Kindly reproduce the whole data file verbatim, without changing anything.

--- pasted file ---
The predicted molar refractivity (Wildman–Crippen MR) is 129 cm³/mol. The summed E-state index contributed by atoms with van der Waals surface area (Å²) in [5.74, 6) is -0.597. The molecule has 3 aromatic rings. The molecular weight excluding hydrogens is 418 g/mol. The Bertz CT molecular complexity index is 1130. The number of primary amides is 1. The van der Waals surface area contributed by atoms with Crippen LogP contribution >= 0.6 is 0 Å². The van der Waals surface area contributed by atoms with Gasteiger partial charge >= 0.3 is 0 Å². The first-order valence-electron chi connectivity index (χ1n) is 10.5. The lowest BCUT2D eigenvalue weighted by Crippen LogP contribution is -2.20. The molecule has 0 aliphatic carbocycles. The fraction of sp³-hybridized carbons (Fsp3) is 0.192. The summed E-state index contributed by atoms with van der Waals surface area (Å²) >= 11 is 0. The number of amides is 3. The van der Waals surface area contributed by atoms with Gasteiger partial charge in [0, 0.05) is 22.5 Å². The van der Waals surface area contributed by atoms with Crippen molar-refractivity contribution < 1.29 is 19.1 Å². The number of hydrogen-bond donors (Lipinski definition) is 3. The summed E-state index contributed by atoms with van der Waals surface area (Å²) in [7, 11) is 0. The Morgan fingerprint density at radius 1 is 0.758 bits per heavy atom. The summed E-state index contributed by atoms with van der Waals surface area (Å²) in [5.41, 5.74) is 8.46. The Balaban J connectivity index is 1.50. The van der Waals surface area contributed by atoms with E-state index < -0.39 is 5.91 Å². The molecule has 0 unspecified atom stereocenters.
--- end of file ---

The predicted molar refractivity (Wildman–Crippen MR) is 129 cm³/mol. The summed E-state index contributed by atoms with van der Waals surface area (Å²) in [5.74, 6) is -0.597. The molecule has 3 aromatic rings. The molecular weight excluding hydrogens is 418 g/mol. The Bertz CT molecular complexity index is 1130. The number of primary amides is 1. The van der Waals surface area contributed by atoms with Crippen LogP contribution >= 0.6 is 0 Å². The van der Waals surface area contributed by atoms with Gasteiger partial charge >= 0.3 is 0 Å². The first-order valence-electron chi connectivity index (χ1n) is 10.5. The lowest BCUT2D eigenvalue weighted by Crippen LogP contribution is -2.20. The molecule has 0 aliphatic carbocycles. The fraction of sp³-hybridized carbons (Fsp3) is 0.192. The summed E-state index contributed by atoms with van der Waals surface area (Å²) >= 11 is 0. The number of amides is 3. The van der Waals surface area contributed by atoms with Gasteiger partial charge in [0, 0.05) is 22.5 Å². The van der Waals surface area contributed by atoms with Crippen molar-refractivity contribution < 1.29 is 19.1 Å². The number of hydrogen-bond donors (Lipinski definition) is 3. The summed E-state index contributed by atoms with van der Waals surface area (Å²) in [7, 11) is 0. The Morgan fingerprint density at radius 1 is 0.758 bits per heavy atom. The summed E-state index contributed by atoms with van der Waals surface area (Å²) in [5.41, 5.74) is 8.46. The Balaban J connectivity index is 1.50. The van der Waals surface area contributed by atoms with E-state index < -0.39 is 5.91 Å². The molecule has 0 unspecified atom stereocenters.